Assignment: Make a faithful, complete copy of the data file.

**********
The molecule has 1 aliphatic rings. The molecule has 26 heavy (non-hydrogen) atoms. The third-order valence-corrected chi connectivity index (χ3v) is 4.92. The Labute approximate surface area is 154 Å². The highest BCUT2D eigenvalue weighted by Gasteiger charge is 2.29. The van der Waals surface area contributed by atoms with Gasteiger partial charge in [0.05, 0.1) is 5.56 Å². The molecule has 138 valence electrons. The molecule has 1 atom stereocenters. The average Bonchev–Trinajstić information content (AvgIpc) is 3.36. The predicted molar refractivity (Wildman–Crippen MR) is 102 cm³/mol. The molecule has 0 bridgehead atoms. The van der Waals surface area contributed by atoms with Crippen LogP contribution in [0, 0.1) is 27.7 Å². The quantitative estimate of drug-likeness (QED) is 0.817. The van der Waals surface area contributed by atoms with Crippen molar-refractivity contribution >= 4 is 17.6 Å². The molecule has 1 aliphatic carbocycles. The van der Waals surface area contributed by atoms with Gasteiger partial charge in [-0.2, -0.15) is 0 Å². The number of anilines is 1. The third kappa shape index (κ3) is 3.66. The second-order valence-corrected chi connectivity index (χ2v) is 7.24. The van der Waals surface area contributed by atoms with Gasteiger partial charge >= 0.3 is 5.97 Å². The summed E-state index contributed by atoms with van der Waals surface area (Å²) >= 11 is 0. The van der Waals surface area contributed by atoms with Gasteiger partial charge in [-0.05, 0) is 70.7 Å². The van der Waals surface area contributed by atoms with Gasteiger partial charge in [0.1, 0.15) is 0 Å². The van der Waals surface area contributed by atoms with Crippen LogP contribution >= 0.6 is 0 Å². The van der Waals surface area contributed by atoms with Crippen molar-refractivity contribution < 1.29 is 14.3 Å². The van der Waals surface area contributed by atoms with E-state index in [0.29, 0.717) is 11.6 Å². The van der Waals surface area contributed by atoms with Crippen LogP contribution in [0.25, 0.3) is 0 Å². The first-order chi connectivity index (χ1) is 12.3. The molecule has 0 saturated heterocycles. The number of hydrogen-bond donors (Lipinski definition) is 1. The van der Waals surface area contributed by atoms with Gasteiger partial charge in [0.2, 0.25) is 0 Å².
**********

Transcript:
The molecule has 1 aliphatic rings. The molecule has 26 heavy (non-hydrogen) atoms. The third-order valence-corrected chi connectivity index (χ3v) is 4.92. The Labute approximate surface area is 154 Å². The highest BCUT2D eigenvalue weighted by Gasteiger charge is 2.29. The van der Waals surface area contributed by atoms with Gasteiger partial charge in [0.05, 0.1) is 5.56 Å². The molecule has 138 valence electrons. The molecule has 1 atom stereocenters. The average Bonchev–Trinajstić information content (AvgIpc) is 3.36. The predicted molar refractivity (Wildman–Crippen MR) is 102 cm³/mol. The molecule has 0 bridgehead atoms. The van der Waals surface area contributed by atoms with Crippen LogP contribution in [0, 0.1) is 27.7 Å². The quantitative estimate of drug-likeness (QED) is 0.817. The van der Waals surface area contributed by atoms with Crippen molar-refractivity contribution >= 4 is 17.6 Å². The molecule has 1 aliphatic carbocycles. The van der Waals surface area contributed by atoms with Gasteiger partial charge in [-0.2, -0.15) is 0 Å². The number of anilines is 1. The third kappa shape index (κ3) is 3.66. The second-order valence-corrected chi connectivity index (χ2v) is 7.24. The van der Waals surface area contributed by atoms with Gasteiger partial charge >= 0.3 is 5.97 Å². The summed E-state index contributed by atoms with van der Waals surface area (Å²) >= 11 is 0. The van der Waals surface area contributed by atoms with Gasteiger partial charge in [-0.05, 0) is 70.7 Å². The van der Waals surface area contributed by atoms with Gasteiger partial charge in [0.1, 0.15) is 0 Å². The van der Waals surface area contributed by atoms with Crippen LogP contribution >= 0.6 is 0 Å². The van der Waals surface area contributed by atoms with Crippen molar-refractivity contribution < 1.29 is 14.3 Å². The van der Waals surface area contributed by atoms with E-state index in [0.29, 0.717) is 11.6 Å². The van der Waals surface area contributed by atoms with Crippen LogP contribution in [0.25, 0.3) is 0 Å². The first-order chi connectivity index (χ1) is 12.3. The molecule has 0 saturated heterocycles. The number of hydrogen-bond donors (Lipinski definition) is 1. The van der Waals surface area contributed by atoms with Gasteiger partial charge in [0.2, 0.25) is 0 Å².